A novel approach to solve the “Missing marker problem” in marker-based motion analysis that exploits the segment coordination patterns in multi-limb motion data
Journal article, Peer reviewed
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- Artikler / Articles 
Original versionPLoS ONE. 2013, 8, e78689 10.1371/journal.pone.0078689
Marker-based human motion analysis is an important tool in clinical research and in many practical applications. Missing marker information caused by occlusions or a marker falling off is a common problem impairing data quality. The current paper proposes a conceptually new gap filling algorithm and presents results from a proof-of-principle analysis. The underlying idea of the proposed algorithm was that a multitude of internal and external constraints govern human motion and lead to a highly subject-specific movement pattern in which all motion variables are intercorrelated in a specific way. Two principal component analyses were used to determine how the coordinates of a marker with gaps correlated with the coordinates of the other, gap-free markers. Missing marker data could then be reconstructed through a series of coordinate transformations. The proposed algorithm was tested by reconstructing artificially created gaps in a 20-step walking trial and in an 18-s one-leg balance trial. The measurement accuracy’s dependence on the marker position, the length of the gap, and other parameters were evaluated. Even if only 2 steps of walking or 1.8 s of postural sway (10% of the whole marker data) were provided as input in the current study, the reconstructed marker trajectory differed on average no more than 11 mm from the originally measured trajectory. The reconstructed result improved further, on average, to distances below 5 mm if the marker trajectory was available more than 50% of the trial. The results of this proof-of-principle analysis supported the assumption that missing marker information can be reconstructed from the intercorrelations between marker coordinates, provided that sufficient data with complete marker information is available. Estimating missing information cannot be avoided entirely in many situations in human motion analysis. For some of these situations, the proposed reconstruction method may provide a better solution than what is currently available.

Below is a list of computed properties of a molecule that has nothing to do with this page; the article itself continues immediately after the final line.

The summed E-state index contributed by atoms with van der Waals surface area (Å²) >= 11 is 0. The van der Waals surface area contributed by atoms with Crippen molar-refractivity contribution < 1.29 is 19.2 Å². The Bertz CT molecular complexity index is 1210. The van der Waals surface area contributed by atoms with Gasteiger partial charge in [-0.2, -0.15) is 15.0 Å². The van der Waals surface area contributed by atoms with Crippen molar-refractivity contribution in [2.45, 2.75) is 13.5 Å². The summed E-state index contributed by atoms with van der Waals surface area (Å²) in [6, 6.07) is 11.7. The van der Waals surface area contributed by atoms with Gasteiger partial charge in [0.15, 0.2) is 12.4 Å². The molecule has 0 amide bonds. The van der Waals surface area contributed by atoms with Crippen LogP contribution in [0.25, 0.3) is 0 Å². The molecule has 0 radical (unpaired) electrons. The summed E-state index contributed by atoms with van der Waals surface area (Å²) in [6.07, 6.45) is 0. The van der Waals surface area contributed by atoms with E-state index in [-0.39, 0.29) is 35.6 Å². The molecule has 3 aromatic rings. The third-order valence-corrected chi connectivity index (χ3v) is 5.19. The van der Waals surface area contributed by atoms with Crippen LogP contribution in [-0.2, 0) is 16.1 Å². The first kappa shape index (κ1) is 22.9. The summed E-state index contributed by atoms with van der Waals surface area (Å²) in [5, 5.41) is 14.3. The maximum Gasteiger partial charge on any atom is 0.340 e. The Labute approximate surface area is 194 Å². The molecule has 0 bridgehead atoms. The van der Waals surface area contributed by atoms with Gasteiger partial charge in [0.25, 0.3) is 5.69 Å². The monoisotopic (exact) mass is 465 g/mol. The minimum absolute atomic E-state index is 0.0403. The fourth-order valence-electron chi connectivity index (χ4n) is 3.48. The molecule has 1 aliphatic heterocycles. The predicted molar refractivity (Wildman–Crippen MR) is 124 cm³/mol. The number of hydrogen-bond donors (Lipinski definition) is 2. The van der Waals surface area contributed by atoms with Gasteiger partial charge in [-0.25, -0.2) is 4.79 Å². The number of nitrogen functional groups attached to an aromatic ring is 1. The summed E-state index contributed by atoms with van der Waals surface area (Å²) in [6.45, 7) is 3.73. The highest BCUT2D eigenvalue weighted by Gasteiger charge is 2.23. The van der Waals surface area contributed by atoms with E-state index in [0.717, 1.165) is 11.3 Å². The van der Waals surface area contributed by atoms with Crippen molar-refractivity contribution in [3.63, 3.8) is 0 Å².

© 2013 Peter Andreas Federolf. This is an open-access article distributed under the terms of the Creative Commons Attribution License, which permits unrestricted use, distribution, and reproduction in any medium, provided the original author and source are credited.